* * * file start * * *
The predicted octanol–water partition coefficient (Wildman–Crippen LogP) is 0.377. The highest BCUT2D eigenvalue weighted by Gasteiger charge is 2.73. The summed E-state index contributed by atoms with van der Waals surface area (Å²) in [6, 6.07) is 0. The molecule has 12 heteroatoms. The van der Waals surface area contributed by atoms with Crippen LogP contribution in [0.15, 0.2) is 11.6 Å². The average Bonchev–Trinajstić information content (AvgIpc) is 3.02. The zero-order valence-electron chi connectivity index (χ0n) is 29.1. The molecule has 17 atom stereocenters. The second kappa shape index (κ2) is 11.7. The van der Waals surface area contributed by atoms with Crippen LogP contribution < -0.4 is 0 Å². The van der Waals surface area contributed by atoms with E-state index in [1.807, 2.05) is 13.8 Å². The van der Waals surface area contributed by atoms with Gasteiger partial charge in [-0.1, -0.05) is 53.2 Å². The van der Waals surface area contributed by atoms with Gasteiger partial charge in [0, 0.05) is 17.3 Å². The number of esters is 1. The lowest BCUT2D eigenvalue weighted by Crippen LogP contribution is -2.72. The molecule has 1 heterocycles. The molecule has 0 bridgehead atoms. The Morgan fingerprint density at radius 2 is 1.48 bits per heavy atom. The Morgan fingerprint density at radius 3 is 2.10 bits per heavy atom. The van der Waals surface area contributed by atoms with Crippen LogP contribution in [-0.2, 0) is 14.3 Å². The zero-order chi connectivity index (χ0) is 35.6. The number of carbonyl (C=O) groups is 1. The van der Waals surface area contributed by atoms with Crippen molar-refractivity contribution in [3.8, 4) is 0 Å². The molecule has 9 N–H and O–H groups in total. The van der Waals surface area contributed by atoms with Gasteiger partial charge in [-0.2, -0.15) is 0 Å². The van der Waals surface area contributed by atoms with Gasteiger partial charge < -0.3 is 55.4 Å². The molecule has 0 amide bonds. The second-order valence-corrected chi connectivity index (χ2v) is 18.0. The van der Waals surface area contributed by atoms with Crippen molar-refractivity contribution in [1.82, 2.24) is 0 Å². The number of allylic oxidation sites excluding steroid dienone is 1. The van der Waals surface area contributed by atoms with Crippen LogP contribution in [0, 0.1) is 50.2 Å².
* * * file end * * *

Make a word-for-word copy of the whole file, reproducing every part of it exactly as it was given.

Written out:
The predicted octanol–water partition coefficient (Wildman–Crippen LogP) is 0.377. The highest BCUT2D eigenvalue weighted by Gasteiger charge is 2.73. The summed E-state index contributed by atoms with van der Waals surface area (Å²) in [6, 6.07) is 0. The molecule has 12 heteroatoms. The van der Waals surface area contributed by atoms with Crippen LogP contribution in [0.15, 0.2) is 11.6 Å². The average Bonchev–Trinajstić information content (AvgIpc) is 3.02. The zero-order valence-electron chi connectivity index (χ0n) is 29.1. The molecule has 17 atom stereocenters. The second kappa shape index (κ2) is 11.7. The van der Waals surface area contributed by atoms with Crippen LogP contribution < -0.4 is 0 Å². The van der Waals surface area contributed by atoms with E-state index in [1.807, 2.05) is 13.8 Å². The van der Waals surface area contributed by atoms with Gasteiger partial charge in [-0.1, -0.05) is 53.2 Å². The van der Waals surface area contributed by atoms with Gasteiger partial charge in [0, 0.05) is 17.3 Å². The number of esters is 1. The lowest BCUT2D eigenvalue weighted by Crippen LogP contribution is -2.72. The molecule has 1 heterocycles. The molecule has 0 bridgehead atoms. The Morgan fingerprint density at radius 2 is 1.48 bits per heavy atom. The Morgan fingerprint density at radius 3 is 2.10 bits per heavy atom. The van der Waals surface area contributed by atoms with Crippen LogP contribution in [-0.2, 0) is 14.3 Å². The zero-order chi connectivity index (χ0) is 35.6. The number of carbonyl (C=O) groups is 1. The van der Waals surface area contributed by atoms with Crippen molar-refractivity contribution in [3.8, 4) is 0 Å². The molecule has 9 N–H and O–H groups in total. The van der Waals surface area contributed by atoms with Gasteiger partial charge in [-0.2, -0.15) is 0 Å². The van der Waals surface area contributed by atoms with Gasteiger partial charge < -0.3 is 55.4 Å². The molecule has 0 amide bonds. The second-order valence-corrected chi connectivity index (χ2v) is 18.0. The van der Waals surface area contributed by atoms with Crippen molar-refractivity contribution in [1.82, 2.24) is 0 Å². The number of allylic oxidation sites excluding steroid dienone is 1. The van der Waals surface area contributed by atoms with Crippen LogP contribution in [0, 0.1) is 50.2 Å².